My take on Michael Littman on “The HCI of HAI”

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Many thanks to Professor Littman for reviewing a draft of this post.


Yesterday, at a seminar organized by The Center for Human-compatible AI (CHAI), Professor Michael Littman gave a presentation entitled “The HCI of HAI″, or “The Human Computer Interaction of Human-compatible Artificial Intelligence”. Professor Littman is a computer science professor at Brown who has done foundational work in reinforcement learning as well as many other areas of computer science. It was a very interesting presentation and I would like to reflect a little on what was said.

The basic question Michael addressed was: “how do we get machines to do what we want?” and his talk was structured around the various modalities that we’ve developed to convey our intentions to machines, starting from direct programming, through various forms of machine learning, and on to some new approaches that his lab is developing. I found his taxonomy helpful, so I’ll paraphrase some of it below and then add my own thoughts afterwards.

One way we can get machines to do what we want is by directly programming them to do what we want. But, the problem here is that direct programming is challenging for most people, and Michael talked through some studies that asked non-programmers to build simple if-then rulesets to implement programs such as “if it’s raining and the dog is outside then do such-and-such”. Most participants had difficulty reasoning about the difference between “if the dog goes outside while it is raining” versus “if it starts raining while the dog is outside”.

I’m not sure that this is the main reason to look beyond direct programming, but I do agree that we need ways to instruct machines that are at least partially example-driven rather than entirely rule-driven, so I’m happy to accept the need for something beyond direct programming.

Next, Michael discussed reinforcement learning, in which the human provides a reward function, and it is the machine’s job to find a program that maximizes rewards. We might say that this allows the human to work at the level of states rather than behavior, since the reward function can evaluate the desirability of states of the world and leave it up to the machine to construct a set of rules for navigating towards desirable states:

But, writing down a reward function that clearly expresses our intentions can also be very difficult, for reasons that have been discussed here and in the AI Safety literature. One way to express those reasons is Goodhart’s Law, which says that when we apply powerful optimization to any proxy measure of that-which-we-really-care-about, we tend to get something that is both unexpected and undesirable. And, expressing that-which-we-really-care-about in full generality without proxy measures seems to be exceedingly difficult in all but the simplest situations.

So we come to inverse reinforcement learning, in which we ask the machine to formulate its own reward function based on watching a human perform the task. The basic idea with inverse reinforcement learning is to have humans demonstrate a task by taking a series of actions, then have the machine find a reward function, which, if the human had been choosing actions in order to maximize, would explain each of their actions. Then the machine takes actions in service of the same reward function. Michael gave some nice examples of how this works.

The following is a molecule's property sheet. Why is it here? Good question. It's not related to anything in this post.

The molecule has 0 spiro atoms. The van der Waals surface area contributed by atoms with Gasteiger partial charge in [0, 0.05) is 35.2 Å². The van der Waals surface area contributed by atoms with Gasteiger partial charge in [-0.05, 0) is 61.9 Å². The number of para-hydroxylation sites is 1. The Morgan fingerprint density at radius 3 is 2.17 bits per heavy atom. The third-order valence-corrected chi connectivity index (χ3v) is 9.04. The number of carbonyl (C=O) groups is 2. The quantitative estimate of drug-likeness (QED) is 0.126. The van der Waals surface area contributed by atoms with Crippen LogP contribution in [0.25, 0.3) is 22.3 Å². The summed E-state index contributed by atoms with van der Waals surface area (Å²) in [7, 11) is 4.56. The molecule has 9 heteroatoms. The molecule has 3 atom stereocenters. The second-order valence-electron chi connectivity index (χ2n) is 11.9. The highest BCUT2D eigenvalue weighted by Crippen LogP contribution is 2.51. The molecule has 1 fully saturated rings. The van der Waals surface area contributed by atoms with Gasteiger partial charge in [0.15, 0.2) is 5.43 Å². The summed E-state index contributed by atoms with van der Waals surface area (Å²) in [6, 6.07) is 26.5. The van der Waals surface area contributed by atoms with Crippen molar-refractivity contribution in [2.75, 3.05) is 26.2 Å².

The problem with inverse reinforcement learning, however, is that in full generality it is both underspecified and computationally intractable. It is underspecified because in the absence of a good prior, any human behavior whatsoever can be explained by a reward function that rewards that exact behavior. One solution to this concern is to develop priors on reward functions, and work continues on this front, but it does mean that we have transformed the problem of writing down a good reward function to the problem of writing down a good prior on reward functions.

Next, Michael discussed direct rewards, in which a human directly provides rewards to a machine as it learns. This method skips over the need to write down a reward function or a prior on reward functions by instead having a human provide each and every reward manually, but it comes at the expense of being much slower.

Yet it turns out that providing direct rewards is subtle and difficult, too. Michael talked about a study in which some people were asked to provide rewards within a game where the goal was to teach a virtual dog to walk to a door without walking on any flowers. In the study, most participants gave the dog positive rewards for walking on the path, negative rewards for walking on flowers, and a positive reward for reaching the door. But, the optimal policy under such a reward structure is actually to walk back and forth on the path endlessly in order to collect more and more reward, never reaching the goal. The “correct” reward structure in this case is actually to provide a positive reward for reaching the door, a large negative reward for walking on the flowers, and a small negative reward for walking on the path, in order to incentivize the dog to get to the door as quickly as possible.

A shortcoming of all of the learning approaches (reinforcement learning, inverse reinforcement learning, and direct rewards) is that they lack affordances for writing down rules even in cases where rules would be most natural. For example, when we teach someone how to drive a car, we might tell them not to drive through red lights. To teach a machine to drive a car using reinforcement learning we could provide a negative reward for states of the world in which the vehicle is damaged or the passengers are injured, and hope that the machine learns that driving through red lights leads on average to crashes, which on average leads to vehicle damage or passenger injury. Under inverse reinforcement learning, we could demonstrate stopping at red lights and hope that the machine correctly infers the underlying rule. Under direct rewards we could provide negative rewards for driving through red lights and hope that the machine learns to stop at red lights, and not, for example, to take a more circuitous route that avoids all traffic lights. But these all seem indirect compared to providing a simple instruction: if traffic lights are red then stop the car.

One seminar participant offered the following helpful way of seeing each of the above approaches. Imagine a space of all possible machine behaviors, and ask how we can communicate a desired behavior to a machine[1]: